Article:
Gerald I. Kendall, PMP, Principal, TOC International, is a distinguished thought-leader, noted management consultant, sought-after speaker, best-selling author, and recognized expert at program management and project portfolio management, supply chain logistics, and strategic planning, with extensive implementation experience around the world since 1968. He is an active member of the Project Management Institute and the author of numerous articles and four books including the best-selling Advanced Project Portfolio Management and the PMO.

Kathleen M. Austin, Principal, APT Concepts, is a published author globally recognized for her 20 plus years of work in Theory of Constraints and integrated TOC Lean-Six Sigma implementations. She has also been involved in the instruction, development, coaching and mentoring within strategic planning, project/portfolio management, supply chain management, and software development. Kathleen served over 12 years in the US Air Force as an acquisition project manager and manufacturing manager for radar, missile, and aircraft programs. Ms. Austin earned a BSBA degree from the University of Nebraska and her Masters Degree in Logistics Management from the Air Force Institute of Technology.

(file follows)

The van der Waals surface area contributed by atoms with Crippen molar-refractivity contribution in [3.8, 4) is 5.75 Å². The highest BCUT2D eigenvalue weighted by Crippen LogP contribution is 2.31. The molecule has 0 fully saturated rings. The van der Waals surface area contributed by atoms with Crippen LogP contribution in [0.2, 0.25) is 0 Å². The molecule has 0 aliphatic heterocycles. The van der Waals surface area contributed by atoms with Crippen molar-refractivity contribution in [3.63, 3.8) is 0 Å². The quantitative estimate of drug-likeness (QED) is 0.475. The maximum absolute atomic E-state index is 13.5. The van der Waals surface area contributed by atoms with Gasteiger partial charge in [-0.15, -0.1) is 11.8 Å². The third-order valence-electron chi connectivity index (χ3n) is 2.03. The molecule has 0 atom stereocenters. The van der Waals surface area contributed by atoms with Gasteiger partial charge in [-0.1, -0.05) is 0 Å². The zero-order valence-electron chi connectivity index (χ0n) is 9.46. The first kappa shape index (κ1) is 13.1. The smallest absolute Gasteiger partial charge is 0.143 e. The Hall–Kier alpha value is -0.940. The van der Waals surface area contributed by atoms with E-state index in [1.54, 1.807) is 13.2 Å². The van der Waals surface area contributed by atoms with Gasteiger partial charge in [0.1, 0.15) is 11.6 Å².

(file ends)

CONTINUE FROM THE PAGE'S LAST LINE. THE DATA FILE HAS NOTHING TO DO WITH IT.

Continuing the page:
Table of Contents
Part I-Why Multi-Project Environments Are So Messed Up
Chapter 1: Introduction-The Multi-Project Problem
Chapter 2: Resource Conflicts
Chapter 3: Poorly Defined Project Networks
Chapter 4: The Biggest Leverage Point for Improving

Part II-Overview Of The Permanent Multi-Project Solution
Chapter 5: Project Networks
Chapter 6: Strategic Buffering-Insulating Projects from Variability
Chapter 7: Controlled Project WIP-Aligning and Activating Multiple Projects
Chapter 8: Fast Execution, Single Priority System, Recovery
Chapter 9: Enterprise Resource Planning
Chapter 10: Multi-Project Software Requirements
Chapter 11: What Is It All Worth?

Part III-Project Planning, Networks, And Risk Avoidance
Chapter 12: Level of Detail-Not the Lowest Level
Chapter 13: Step 1-The Projects Measurable Goals, Tangible Scope, and Sponsor Criteria
Chapter 14: Step 2-The Backbone
Chapter 15: Step 3-The Skeleton
Chapter 16: Step 4-Additional Dependencies-First Risk Avoidance